Federal Ban on Residential Evictions

On September 4, 2020, the Center for Disease Control and Prevention announced a federal ban on residential evictions. The “Temporary Halt in Residential Evictions to Prevent the Further Spread of COVID-19” Order prohibits landlords and owners of rental properties from evicting a tenant or lessee.

In order to receive protection from an eviction, a tenant or lessee must provide his or her landlord with a Declaration form. The Declaration requires the tenant or lessee to meet five requirements. First, the tenant or lessee must have used his or her best reasonable efforts to obtain all available government assistance for rent or housing. Second, the individual must either expect to earn no more than $99,000 in annual income during 2020, was not required to report any income in 2019 to the Internal Revenue Service, or received an stimulus check pursuant to the CARES Act. Third, the individual must certify that he or she is unable to paythe full rent or full housing payment due to a substantial loss of household income, loss of compensable hours of work or wages, a lay-off, or extraordinary out-of-pocket medical expenses. Fourth, the renter or lessee must currently be using his or her best efforts to make timely partial payments that are as close to the full payment as the circumstances pay allow. Finally, the renter or lessee must certify that eviction would likely render him or her homeless or require him or her to move into and live in close quarters in a shared living setting because he or she has no other available housing options. Once a renter or lessee provides this Declaration, no eviction can take place. This Order extends until December 31, 2020.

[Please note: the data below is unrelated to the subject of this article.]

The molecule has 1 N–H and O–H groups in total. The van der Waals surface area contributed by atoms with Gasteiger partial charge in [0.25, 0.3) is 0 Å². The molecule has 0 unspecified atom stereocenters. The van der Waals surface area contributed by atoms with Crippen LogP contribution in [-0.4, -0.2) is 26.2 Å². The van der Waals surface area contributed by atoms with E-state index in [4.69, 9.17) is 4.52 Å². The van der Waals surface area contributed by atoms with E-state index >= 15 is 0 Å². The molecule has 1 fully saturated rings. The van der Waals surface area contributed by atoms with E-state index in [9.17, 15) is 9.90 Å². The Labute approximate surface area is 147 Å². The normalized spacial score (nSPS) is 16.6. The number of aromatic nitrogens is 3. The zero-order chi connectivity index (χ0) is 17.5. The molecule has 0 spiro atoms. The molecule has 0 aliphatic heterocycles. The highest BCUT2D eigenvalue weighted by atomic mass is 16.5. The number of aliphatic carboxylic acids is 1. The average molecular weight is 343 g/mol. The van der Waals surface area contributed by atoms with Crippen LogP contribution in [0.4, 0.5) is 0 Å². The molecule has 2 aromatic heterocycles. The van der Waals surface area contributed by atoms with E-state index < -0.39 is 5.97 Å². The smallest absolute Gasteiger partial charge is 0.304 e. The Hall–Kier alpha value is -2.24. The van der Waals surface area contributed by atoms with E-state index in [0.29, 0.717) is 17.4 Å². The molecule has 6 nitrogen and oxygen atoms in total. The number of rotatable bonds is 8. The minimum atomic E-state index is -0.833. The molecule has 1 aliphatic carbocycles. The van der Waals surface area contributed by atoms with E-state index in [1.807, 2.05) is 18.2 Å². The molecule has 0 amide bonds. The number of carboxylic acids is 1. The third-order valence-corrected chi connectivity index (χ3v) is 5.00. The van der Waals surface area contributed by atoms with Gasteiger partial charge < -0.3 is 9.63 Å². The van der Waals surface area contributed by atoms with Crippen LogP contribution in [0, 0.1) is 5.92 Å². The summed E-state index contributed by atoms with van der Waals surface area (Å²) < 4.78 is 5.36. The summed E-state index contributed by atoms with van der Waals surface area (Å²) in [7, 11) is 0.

Although the Order provides considerable protections, there are several important caveats. First, for example, the ban on evictions does not include foreclosures on home mortgages. Second, renters could still be evicted for other reasons,such as unlawful activity. Third, the Order does not relieve any individual of any obligation to pay rent. In fact, landlords can still charge late fees or interest for the unpaid rent during this time. Therefore, renters, lessees,landlords, and residential property owners should consult the Order and the Declaration to ensure they comply with and qualify for eviction protections.

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